Group living and cognition
Tristan has always had a fascination with understanding how, when and why animals form groups? Are groups formed because of a mutual attraction to a resource (e.g. food) or do some animals form groups because of a social attraction to one another. These questions formed the basis of his doctoral thesis on the social organisation of the lemon shark, Negaprion brevirostris and led him to want to understand more about the cognitive capacities of sharks. How quickly can sharks learn a feeding task? Can they learn it from each other? How long can they remember the task for? How do their learning capabilities match up to other animals?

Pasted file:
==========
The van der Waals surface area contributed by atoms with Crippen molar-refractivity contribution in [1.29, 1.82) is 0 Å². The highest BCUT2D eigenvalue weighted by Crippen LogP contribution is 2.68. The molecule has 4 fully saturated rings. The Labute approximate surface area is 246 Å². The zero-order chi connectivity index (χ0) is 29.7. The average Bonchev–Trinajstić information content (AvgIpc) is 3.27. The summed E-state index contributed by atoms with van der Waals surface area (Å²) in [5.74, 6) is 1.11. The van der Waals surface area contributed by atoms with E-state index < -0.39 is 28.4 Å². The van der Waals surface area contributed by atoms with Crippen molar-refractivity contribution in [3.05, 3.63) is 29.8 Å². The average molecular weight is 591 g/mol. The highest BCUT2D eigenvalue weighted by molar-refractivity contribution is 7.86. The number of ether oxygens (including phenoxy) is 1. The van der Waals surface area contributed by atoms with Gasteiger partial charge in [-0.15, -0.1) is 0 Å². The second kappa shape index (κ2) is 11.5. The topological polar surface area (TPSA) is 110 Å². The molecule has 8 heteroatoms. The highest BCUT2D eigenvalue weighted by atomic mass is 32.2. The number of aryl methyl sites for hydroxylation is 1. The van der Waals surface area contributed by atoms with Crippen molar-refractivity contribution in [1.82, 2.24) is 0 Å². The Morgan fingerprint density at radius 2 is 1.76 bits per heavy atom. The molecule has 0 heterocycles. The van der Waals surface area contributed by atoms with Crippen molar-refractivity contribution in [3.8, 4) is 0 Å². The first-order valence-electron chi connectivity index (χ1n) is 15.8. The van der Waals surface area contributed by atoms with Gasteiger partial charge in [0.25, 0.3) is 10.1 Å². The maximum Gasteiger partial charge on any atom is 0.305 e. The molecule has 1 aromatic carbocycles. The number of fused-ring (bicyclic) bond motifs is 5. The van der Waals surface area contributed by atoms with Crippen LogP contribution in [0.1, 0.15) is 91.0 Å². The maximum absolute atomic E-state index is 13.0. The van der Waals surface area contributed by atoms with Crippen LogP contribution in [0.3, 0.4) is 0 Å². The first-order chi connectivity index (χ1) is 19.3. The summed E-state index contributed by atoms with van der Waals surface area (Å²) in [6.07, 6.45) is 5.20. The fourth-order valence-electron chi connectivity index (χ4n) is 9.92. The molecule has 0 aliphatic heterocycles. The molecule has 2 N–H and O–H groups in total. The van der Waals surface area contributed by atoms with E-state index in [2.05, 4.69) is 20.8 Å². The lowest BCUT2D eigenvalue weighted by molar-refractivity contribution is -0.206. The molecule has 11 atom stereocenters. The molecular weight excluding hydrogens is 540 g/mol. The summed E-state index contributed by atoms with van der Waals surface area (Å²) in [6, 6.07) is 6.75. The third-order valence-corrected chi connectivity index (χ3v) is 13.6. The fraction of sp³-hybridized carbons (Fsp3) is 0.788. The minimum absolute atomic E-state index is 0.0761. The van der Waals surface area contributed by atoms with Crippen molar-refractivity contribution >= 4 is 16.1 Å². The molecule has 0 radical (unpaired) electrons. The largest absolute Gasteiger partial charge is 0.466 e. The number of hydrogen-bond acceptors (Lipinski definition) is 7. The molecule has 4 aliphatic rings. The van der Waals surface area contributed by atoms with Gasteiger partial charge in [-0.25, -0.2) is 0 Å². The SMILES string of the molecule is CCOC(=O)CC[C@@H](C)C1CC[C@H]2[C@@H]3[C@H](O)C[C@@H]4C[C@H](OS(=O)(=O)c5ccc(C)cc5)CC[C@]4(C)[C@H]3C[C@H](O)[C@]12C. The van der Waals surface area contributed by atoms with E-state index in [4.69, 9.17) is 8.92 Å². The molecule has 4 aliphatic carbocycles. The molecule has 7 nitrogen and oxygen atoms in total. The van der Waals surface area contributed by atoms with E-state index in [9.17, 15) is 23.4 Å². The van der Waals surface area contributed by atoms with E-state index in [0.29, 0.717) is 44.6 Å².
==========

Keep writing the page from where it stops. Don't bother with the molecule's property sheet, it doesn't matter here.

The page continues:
Juvenile lemon sharks showed: 1) an active preference to be social, 2) a preference to socialize with other sharks of similar size, but not sex, 3) predictable use of a mangrove-fringed refuge site where they socialize over the high tide to avoid predators. Follow links above for peer-reviewed publications.
1) Learning plays an important role in the behavior of sharks. 2) Juvenile lemon sharks can learn from each other. 3) Port Jackson sharks can learn a classical conditioning paradigm and remember it for at least 40 days. Follow links above for peer-reviewed publications.